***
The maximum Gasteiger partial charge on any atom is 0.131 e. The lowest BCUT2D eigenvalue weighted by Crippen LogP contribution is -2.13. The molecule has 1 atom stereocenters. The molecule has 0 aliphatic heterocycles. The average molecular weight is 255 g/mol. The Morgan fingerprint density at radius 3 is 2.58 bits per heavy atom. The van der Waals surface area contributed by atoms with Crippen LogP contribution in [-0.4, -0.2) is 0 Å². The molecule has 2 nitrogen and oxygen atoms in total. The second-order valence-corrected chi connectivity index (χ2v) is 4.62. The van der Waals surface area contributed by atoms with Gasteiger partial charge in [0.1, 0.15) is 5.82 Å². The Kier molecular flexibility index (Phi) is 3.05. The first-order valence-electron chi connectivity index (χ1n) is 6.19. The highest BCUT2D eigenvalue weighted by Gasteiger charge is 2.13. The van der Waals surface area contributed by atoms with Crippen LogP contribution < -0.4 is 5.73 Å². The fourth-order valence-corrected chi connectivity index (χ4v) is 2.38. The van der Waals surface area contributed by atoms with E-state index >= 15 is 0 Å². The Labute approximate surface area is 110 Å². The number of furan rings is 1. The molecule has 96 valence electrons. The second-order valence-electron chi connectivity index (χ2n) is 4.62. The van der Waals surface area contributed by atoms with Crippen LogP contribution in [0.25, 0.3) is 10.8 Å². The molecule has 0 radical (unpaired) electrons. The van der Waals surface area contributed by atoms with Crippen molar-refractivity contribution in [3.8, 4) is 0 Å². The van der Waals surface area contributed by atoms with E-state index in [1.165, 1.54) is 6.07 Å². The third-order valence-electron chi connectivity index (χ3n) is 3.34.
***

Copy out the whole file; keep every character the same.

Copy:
The maximum Gasteiger partial charge on any atom is 0.131 e. The lowest BCUT2D eigenvalue weighted by Crippen LogP contribution is -2.13. The molecule has 1 atom stereocenters. The molecule has 0 aliphatic heterocycles. The average molecular weight is 255 g/mol. The Morgan fingerprint density at radius 3 is 2.58 bits per heavy atom. The van der Waals surface area contributed by atoms with Crippen LogP contribution in [-0.4, -0.2) is 0 Å². The molecule has 2 nitrogen and oxygen atoms in total. The second-order valence-corrected chi connectivity index (χ2v) is 4.62. The van der Waals surface area contributed by atoms with Gasteiger partial charge in [0.1, 0.15) is 5.82 Å². The Kier molecular flexibility index (Phi) is 3.05. The first-order valence-electron chi connectivity index (χ1n) is 6.19. The highest BCUT2D eigenvalue weighted by Gasteiger charge is 2.13. The van der Waals surface area contributed by atoms with Crippen LogP contribution < -0.4 is 5.73 Å². The fourth-order valence-corrected chi connectivity index (χ4v) is 2.38. The van der Waals surface area contributed by atoms with E-state index >= 15 is 0 Å². The Labute approximate surface area is 110 Å². The number of furan rings is 1. The molecule has 96 valence electrons. The second-order valence-electron chi connectivity index (χ2n) is 4.62. The van der Waals surface area contributed by atoms with Crippen LogP contribution in [0.25, 0.3) is 10.8 Å². The molecule has 0 radical (unpaired) electrons. The van der Waals surface area contributed by atoms with Crippen molar-refractivity contribution in [3.8, 4) is 0 Å². The van der Waals surface area contributed by atoms with E-state index in [1.165, 1.54) is 6.07 Å². The third-order valence-electron chi connectivity index (χ3n) is 3.34.